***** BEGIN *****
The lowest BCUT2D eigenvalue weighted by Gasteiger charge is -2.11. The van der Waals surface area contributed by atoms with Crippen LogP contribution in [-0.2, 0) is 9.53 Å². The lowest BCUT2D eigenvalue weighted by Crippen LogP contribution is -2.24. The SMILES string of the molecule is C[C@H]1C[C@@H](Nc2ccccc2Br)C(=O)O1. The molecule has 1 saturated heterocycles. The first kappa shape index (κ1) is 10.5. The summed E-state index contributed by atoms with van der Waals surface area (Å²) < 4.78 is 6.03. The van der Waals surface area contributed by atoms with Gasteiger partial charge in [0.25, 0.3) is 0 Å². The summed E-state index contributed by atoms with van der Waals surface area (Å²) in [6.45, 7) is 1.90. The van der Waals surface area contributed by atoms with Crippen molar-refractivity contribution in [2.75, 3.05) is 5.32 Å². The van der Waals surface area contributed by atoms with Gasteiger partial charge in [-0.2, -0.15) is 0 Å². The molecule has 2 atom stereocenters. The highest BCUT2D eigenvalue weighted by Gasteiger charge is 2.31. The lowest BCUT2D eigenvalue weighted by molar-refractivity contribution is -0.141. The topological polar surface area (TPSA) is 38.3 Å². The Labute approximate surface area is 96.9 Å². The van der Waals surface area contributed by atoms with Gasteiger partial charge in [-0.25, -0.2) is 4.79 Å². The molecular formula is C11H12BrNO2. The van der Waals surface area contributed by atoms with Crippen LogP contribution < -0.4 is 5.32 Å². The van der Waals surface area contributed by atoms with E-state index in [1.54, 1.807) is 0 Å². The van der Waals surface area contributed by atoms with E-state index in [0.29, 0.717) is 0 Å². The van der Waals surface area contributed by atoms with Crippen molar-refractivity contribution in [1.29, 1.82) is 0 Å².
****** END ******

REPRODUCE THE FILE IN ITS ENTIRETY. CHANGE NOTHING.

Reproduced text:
The lowest BCUT2D eigenvalue weighted by Gasteiger charge is -2.11. The van der Waals surface area contributed by atoms with Crippen LogP contribution in [-0.2, 0) is 9.53 Å². The lowest BCUT2D eigenvalue weighted by Crippen LogP contribution is -2.24. The SMILES string of the molecule is C[C@H]1C[C@@H](Nc2ccccc2Br)C(=O)O1. The molecule has 1 saturated heterocycles. The first kappa shape index (κ1) is 10.5. The summed E-state index contributed by atoms with van der Waals surface area (Å²) < 4.78 is 6.03. The van der Waals surface area contributed by atoms with Gasteiger partial charge in [0.25, 0.3) is 0 Å². The summed E-state index contributed by atoms with van der Waals surface area (Å²) in [6.45, 7) is 1.90. The van der Waals surface area contributed by atoms with Crippen molar-refractivity contribution in [2.75, 3.05) is 5.32 Å². The van der Waals surface area contributed by atoms with Gasteiger partial charge in [-0.2, -0.15) is 0 Å². The molecule has 2 atom stereocenters. The highest BCUT2D eigenvalue weighted by Gasteiger charge is 2.31. The lowest BCUT2D eigenvalue weighted by molar-refractivity contribution is -0.141. The topological polar surface area (TPSA) is 38.3 Å². The Labute approximate surface area is 96.9 Å². The van der Waals surface area contributed by atoms with Gasteiger partial charge in [-0.25, -0.2) is 4.79 Å². The molecular formula is C11H12BrNO2. The van der Waals surface area contributed by atoms with Crippen LogP contribution < -0.4 is 5.32 Å². The van der Waals surface area contributed by atoms with E-state index in [1.54, 1.807) is 0 Å². The van der Waals surface area contributed by atoms with E-state index in [0.29, 0.717) is 0 Å². The van der Waals surface area contributed by atoms with Crippen molar-refractivity contribution in [1.29, 1.82) is 0 Å².